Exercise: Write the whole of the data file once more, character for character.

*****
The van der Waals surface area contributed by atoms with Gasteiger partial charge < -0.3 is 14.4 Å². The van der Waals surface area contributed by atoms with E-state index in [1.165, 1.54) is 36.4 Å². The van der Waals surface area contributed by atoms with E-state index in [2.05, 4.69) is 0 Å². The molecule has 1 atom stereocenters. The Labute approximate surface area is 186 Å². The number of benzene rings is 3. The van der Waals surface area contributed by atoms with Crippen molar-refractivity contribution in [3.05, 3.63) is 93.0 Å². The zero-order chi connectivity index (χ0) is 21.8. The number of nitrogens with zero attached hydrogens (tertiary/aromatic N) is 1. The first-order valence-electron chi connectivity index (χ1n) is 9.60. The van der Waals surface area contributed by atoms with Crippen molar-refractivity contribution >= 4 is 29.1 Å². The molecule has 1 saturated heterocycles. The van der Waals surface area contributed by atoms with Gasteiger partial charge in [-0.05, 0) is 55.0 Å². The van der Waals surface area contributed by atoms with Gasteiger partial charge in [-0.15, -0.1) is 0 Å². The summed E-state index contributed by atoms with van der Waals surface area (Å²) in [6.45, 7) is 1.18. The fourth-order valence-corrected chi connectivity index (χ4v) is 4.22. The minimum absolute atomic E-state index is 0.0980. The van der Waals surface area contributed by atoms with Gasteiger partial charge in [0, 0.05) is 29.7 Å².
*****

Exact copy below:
The van der Waals surface area contributed by atoms with Gasteiger partial charge < -0.3 is 14.4 Å². The van der Waals surface area contributed by atoms with E-state index in [1.165, 1.54) is 36.4 Å². The van der Waals surface area contributed by atoms with E-state index in [2.05, 4.69) is 0 Å². The molecule has 1 atom stereocenters. The Labute approximate surface area is 186 Å². The number of benzene rings is 3. The van der Waals surface area contributed by atoms with Crippen molar-refractivity contribution in [3.05, 3.63) is 93.0 Å². The zero-order chi connectivity index (χ0) is 21.8. The number of nitrogens with zero attached hydrogens (tertiary/aromatic N) is 1. The first-order valence-electron chi connectivity index (χ1n) is 9.60. The van der Waals surface area contributed by atoms with Crippen molar-refractivity contribution >= 4 is 29.1 Å². The molecule has 1 saturated heterocycles. The van der Waals surface area contributed by atoms with Gasteiger partial charge in [-0.05, 0) is 55.0 Å². The van der Waals surface area contributed by atoms with Gasteiger partial charge in [-0.15, -0.1) is 0 Å². The summed E-state index contributed by atoms with van der Waals surface area (Å²) in [6.45, 7) is 1.18. The fourth-order valence-corrected chi connectivity index (χ4v) is 4.22. The minimum absolute atomic E-state index is 0.0980. The van der Waals surface area contributed by atoms with Gasteiger partial charge in [0, 0.05) is 29.7 Å².